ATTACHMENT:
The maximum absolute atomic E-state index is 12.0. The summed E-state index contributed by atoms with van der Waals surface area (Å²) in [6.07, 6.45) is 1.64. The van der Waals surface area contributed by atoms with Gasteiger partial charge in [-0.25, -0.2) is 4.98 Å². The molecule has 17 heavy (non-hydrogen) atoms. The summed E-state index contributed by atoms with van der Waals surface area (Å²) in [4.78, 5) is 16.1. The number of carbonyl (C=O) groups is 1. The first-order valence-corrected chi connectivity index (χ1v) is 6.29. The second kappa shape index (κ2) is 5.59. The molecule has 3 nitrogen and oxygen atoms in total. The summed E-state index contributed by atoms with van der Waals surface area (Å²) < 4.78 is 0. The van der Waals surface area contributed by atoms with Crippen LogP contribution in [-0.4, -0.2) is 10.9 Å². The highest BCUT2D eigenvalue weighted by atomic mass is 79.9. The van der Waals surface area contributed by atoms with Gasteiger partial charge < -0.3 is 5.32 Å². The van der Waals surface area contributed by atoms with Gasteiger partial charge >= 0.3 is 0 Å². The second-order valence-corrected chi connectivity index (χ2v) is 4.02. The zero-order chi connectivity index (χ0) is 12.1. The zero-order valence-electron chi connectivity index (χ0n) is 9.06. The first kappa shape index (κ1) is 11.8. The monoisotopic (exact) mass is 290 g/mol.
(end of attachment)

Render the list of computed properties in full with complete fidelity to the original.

The maximum absolute atomic E-state index is 12.0. The summed E-state index contributed by atoms with van der Waals surface area (Å²) in [6.07, 6.45) is 1.64. The van der Waals surface area contributed by atoms with Gasteiger partial charge in [-0.25, -0.2) is 4.98 Å². The molecule has 17 heavy (non-hydrogen) atoms. The summed E-state index contributed by atoms with van der Waals surface area (Å²) in [4.78, 5) is 16.1. The number of carbonyl (C=O) groups is 1. The first-order valence-corrected chi connectivity index (χ1v) is 6.29. The second kappa shape index (κ2) is 5.59. The molecule has 3 nitrogen and oxygen atoms in total. The summed E-state index contributed by atoms with van der Waals surface area (Å²) < 4.78 is 0. The van der Waals surface area contributed by atoms with Crippen LogP contribution in [-0.4, -0.2) is 10.9 Å². The highest BCUT2D eigenvalue weighted by atomic mass is 79.9. The van der Waals surface area contributed by atoms with Gasteiger partial charge < -0.3 is 5.32 Å². The van der Waals surface area contributed by atoms with Gasteiger partial charge >= 0.3 is 0 Å². The second-order valence-corrected chi connectivity index (χ2v) is 4.02. The zero-order chi connectivity index (χ0) is 12.1. The zero-order valence-electron chi connectivity index (χ0n) is 9.06. The first kappa shape index (κ1) is 11.8. The monoisotopic (exact) mass is 290 g/mol.